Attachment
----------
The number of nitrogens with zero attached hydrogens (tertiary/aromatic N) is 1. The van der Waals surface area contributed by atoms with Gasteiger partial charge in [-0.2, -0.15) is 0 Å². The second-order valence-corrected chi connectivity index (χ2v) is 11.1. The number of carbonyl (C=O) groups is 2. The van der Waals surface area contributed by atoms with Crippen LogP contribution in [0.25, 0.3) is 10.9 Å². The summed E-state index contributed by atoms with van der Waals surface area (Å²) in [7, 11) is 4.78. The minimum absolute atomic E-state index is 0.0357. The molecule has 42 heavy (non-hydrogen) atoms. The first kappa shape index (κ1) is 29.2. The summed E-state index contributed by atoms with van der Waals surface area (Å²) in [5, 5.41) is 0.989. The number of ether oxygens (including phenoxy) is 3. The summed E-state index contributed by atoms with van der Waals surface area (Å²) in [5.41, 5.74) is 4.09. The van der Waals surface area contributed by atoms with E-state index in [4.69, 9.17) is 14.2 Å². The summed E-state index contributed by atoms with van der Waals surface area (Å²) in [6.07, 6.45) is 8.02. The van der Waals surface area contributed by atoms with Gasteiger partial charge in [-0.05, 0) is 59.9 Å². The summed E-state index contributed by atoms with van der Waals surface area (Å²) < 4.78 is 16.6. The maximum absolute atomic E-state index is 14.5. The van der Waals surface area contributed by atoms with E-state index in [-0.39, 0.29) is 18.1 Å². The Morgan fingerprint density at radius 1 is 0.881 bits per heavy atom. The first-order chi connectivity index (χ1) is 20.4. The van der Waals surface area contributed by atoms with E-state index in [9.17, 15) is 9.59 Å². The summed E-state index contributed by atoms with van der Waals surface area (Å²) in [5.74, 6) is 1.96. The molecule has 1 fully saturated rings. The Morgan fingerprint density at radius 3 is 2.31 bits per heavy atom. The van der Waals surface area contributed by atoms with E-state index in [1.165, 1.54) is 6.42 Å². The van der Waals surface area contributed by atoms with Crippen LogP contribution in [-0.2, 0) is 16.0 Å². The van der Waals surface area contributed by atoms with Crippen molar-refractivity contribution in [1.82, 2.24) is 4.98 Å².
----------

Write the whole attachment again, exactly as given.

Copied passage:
The number of nitrogens with zero attached hydrogens (tertiary/aromatic N) is 1. The van der Waals surface area contributed by atoms with Gasteiger partial charge in [-0.2, -0.15) is 0 Å². The second-order valence-corrected chi connectivity index (χ2v) is 11.1. The number of carbonyl (C=O) groups is 2. The van der Waals surface area contributed by atoms with Crippen LogP contribution in [0.25, 0.3) is 10.9 Å². The summed E-state index contributed by atoms with van der Waals surface area (Å²) in [7, 11) is 4.78. The minimum absolute atomic E-state index is 0.0357. The molecule has 42 heavy (non-hydrogen) atoms. The first kappa shape index (κ1) is 29.2. The summed E-state index contributed by atoms with van der Waals surface area (Å²) in [5, 5.41) is 0.989. The number of ether oxygens (including phenoxy) is 3. The summed E-state index contributed by atoms with van der Waals surface area (Å²) in [5.41, 5.74) is 4.09. The van der Waals surface area contributed by atoms with E-state index in [4.69, 9.17) is 14.2 Å². The summed E-state index contributed by atoms with van der Waals surface area (Å²) in [6.07, 6.45) is 8.02. The van der Waals surface area contributed by atoms with Gasteiger partial charge in [-0.05, 0) is 59.9 Å². The summed E-state index contributed by atoms with van der Waals surface area (Å²) < 4.78 is 16.6. The maximum absolute atomic E-state index is 14.5. The van der Waals surface area contributed by atoms with E-state index in [-0.39, 0.29) is 18.1 Å². The Morgan fingerprint density at radius 1 is 0.881 bits per heavy atom. The first-order chi connectivity index (χ1) is 20.4. The van der Waals surface area contributed by atoms with E-state index in [9.17, 15) is 9.59 Å². The summed E-state index contributed by atoms with van der Waals surface area (Å²) in [5.74, 6) is 1.96. The molecule has 1 fully saturated rings. The Morgan fingerprint density at radius 3 is 2.31 bits per heavy atom. The van der Waals surface area contributed by atoms with E-state index in [1.165, 1.54) is 6.42 Å². The van der Waals surface area contributed by atoms with Crippen LogP contribution in [-0.2, 0) is 16.0 Å². The van der Waals surface area contributed by atoms with Crippen molar-refractivity contribution in [1.82, 2.24) is 4.98 Å².